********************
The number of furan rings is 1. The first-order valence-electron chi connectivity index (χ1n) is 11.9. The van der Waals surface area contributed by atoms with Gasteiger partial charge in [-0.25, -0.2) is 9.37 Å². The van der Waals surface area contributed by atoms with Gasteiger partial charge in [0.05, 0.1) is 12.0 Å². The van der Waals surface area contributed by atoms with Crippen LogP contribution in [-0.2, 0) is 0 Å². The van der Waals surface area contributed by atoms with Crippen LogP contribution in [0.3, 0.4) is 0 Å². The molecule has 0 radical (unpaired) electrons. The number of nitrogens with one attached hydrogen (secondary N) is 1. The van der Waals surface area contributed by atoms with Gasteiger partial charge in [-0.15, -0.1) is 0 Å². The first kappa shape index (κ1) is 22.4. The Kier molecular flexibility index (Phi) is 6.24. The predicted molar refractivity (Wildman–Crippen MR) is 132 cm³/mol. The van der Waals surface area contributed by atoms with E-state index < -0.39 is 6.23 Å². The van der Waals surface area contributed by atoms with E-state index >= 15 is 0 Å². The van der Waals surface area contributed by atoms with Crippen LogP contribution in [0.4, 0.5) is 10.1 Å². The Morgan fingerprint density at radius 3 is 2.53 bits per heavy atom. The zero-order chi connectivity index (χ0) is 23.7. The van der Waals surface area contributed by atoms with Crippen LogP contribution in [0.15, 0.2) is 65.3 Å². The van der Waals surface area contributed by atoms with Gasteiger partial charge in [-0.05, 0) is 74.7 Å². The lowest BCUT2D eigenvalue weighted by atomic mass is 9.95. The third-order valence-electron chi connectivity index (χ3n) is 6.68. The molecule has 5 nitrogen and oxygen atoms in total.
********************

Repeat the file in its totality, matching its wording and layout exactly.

The number of furan rings is 1. The first-order valence-electron chi connectivity index (χ1n) is 11.9. The van der Waals surface area contributed by atoms with Gasteiger partial charge in [-0.25, -0.2) is 9.37 Å². The van der Waals surface area contributed by atoms with Gasteiger partial charge in [0.05, 0.1) is 12.0 Å². The van der Waals surface area contributed by atoms with Crippen LogP contribution in [-0.2, 0) is 0 Å². The van der Waals surface area contributed by atoms with Crippen LogP contribution in [0.3, 0.4) is 0 Å². The molecule has 0 radical (unpaired) electrons. The number of nitrogens with one attached hydrogen (secondary N) is 1. The van der Waals surface area contributed by atoms with Gasteiger partial charge in [-0.15, -0.1) is 0 Å². The first kappa shape index (κ1) is 22.4. The Kier molecular flexibility index (Phi) is 6.24. The predicted molar refractivity (Wildman–Crippen MR) is 132 cm³/mol. The van der Waals surface area contributed by atoms with E-state index < -0.39 is 6.23 Å². The van der Waals surface area contributed by atoms with E-state index >= 15 is 0 Å². The van der Waals surface area contributed by atoms with Crippen LogP contribution in [0.4, 0.5) is 10.1 Å². The Morgan fingerprint density at radius 3 is 2.53 bits per heavy atom. The zero-order chi connectivity index (χ0) is 23.7. The van der Waals surface area contributed by atoms with Crippen LogP contribution in [0.15, 0.2) is 65.3 Å². The van der Waals surface area contributed by atoms with Gasteiger partial charge in [-0.05, 0) is 74.7 Å². The lowest BCUT2D eigenvalue weighted by atomic mass is 9.95. The third-order valence-electron chi connectivity index (χ3n) is 6.68. The molecule has 5 nitrogen and oxygen atoms in total.